Can Peter Dutton deliver a small government?

This article is part of a new series, Where Are Real Liberals Going?, about the future of the Liberal Party under Peter Dutton.

The Liberals have never achieved small government in Australia, and it is unlikely that they will do so because of our political culture and contemporary ideas about the role of government in society. Small government is an ideal that stands out most in contrast to Labor’s interventionist approach to markets. But the parties’ ideals rarely get in the way of pragmatism when it comes to electoral politics.

Australia has a mixed economy that falls somewhere between the coordinated capitalism of Sweden and the competitive capitalism of the United States. The Australian system focuses on equal opportunity in education and health care. If a person has access to universal education and health care, then through hard work they can improve their lot in life. Or so the story goes.

Keynesianism dominated economics after the war. It was not until the 1970s that competitive markets became the new orthodoxy.

The Hawke government ushered Australia into an era of market liberalization. Hawke’s careful consultation with business and unions, known as corporatism, made possible numerous reforms that had been impossible a decade earlier.

The Howard government transformed the Australian economy with the introduction of the GST. Commonwealth tax revenues rose significantly. Further reforms liberalised the labour market, but this proved a bridge too far for the electorate.

Later, the climate wars saw more pragmatism, with both Labor and the Liberals reversing their usual policy preferences. Labor introduced a form of carbon market, while the Liberals under Tony Abbott opted for state intervention.

Recently, the pandemic has challenged the Morrison government’s policy intentions. Howard told then-Finance Minister Josh Frydenberg that pragmatism, not ideology, was needed to protect Australian society.

When the Albanian government came to power, it returned to “Old Labor” with major interventions in the energy sector and an attempt to reinvent a centralized bargaining system. This means that Peter Dutton cannot implement an energy policy that ignores the legacies of the Albanian government — and the Liberals’ nuclear policy cannot be separated from AUKUS.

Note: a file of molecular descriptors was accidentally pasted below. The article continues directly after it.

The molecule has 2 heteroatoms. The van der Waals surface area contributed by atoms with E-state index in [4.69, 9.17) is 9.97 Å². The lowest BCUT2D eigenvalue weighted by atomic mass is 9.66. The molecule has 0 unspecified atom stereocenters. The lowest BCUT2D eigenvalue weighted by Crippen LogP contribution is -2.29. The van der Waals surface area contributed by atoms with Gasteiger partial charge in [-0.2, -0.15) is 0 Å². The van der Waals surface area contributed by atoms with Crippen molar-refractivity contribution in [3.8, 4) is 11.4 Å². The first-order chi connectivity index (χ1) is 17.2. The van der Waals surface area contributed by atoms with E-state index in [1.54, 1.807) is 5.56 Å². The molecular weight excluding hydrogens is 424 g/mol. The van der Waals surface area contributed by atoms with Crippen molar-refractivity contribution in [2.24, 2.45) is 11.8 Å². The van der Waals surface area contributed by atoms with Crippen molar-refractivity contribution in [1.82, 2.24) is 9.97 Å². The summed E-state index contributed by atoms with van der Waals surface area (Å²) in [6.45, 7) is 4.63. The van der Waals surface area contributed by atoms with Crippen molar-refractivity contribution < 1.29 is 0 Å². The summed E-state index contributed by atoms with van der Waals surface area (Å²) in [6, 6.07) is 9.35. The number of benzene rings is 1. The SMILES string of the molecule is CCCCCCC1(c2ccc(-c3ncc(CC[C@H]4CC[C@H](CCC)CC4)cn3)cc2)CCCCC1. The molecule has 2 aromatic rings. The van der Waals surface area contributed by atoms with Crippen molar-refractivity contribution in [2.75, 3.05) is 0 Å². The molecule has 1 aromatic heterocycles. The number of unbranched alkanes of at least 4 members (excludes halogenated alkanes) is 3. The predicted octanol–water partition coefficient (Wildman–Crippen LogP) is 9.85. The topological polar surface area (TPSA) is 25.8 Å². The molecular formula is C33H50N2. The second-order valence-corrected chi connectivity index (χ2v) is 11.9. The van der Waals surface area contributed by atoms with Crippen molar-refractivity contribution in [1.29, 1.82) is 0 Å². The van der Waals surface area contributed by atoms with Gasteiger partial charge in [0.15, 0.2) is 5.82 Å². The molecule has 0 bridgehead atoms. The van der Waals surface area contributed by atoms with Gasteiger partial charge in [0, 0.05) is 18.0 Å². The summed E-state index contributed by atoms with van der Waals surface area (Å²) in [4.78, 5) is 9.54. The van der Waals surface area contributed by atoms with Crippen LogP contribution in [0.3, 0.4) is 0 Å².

People who favor small government and market economies tend to prioritize national security. Again, this is an ideal rather than a reality, as the current state of our defense capabilities demonstrates. But operating nuclear submarines without a civilian nuclear industry will be difficult.

Despite Labor’s claims, the Chifley government was instrumental in enabling British nuclear testing in Australia and, with bipartisan support, wanted to become nuclear-capable. Britain’s absence from Australia’s defence during World War II was at the forefront of defence thinking at the time.

AUKUS represents the realization of a defense capability that both Labor and the Liberals had been pursuing from the end of the war until the Whitlam Labor government ratified the Non-Proliferation Treaty that the Gorton Coalition government had signed. Once again, pragmatism and continuity trumped party policy preferences.

Dutton has little choice but to pursue a government-run civil nuclear industry. There are two main reasons. First, investors will not be able to compete with Labor’s heavily subsidized renewables industry. Second, the national security implications are the same ones that led Chifley to set up ASIO.

Small government and an Australian nuclear power industry are incompatible in the current political climate. Once again, pragmatism trumps policy preferences.

Future Liberals, particularly those who would identify themselves as “dries” (those who favour market liberalisation), cannot decouple policy from the legacies of previous governments. Dutton’s energy policy embraces nuclear power. Labor has ignored it for ideological reasons.

This could give future “dry” liberals a chance to practice pragmatism. After all, the Australian government has never been small.

What is the future of the Liberal Party? Let us know what you think by writing to [email protected]. Please include your full name to be considered for publication. We reserve the right to edit for length and clarity.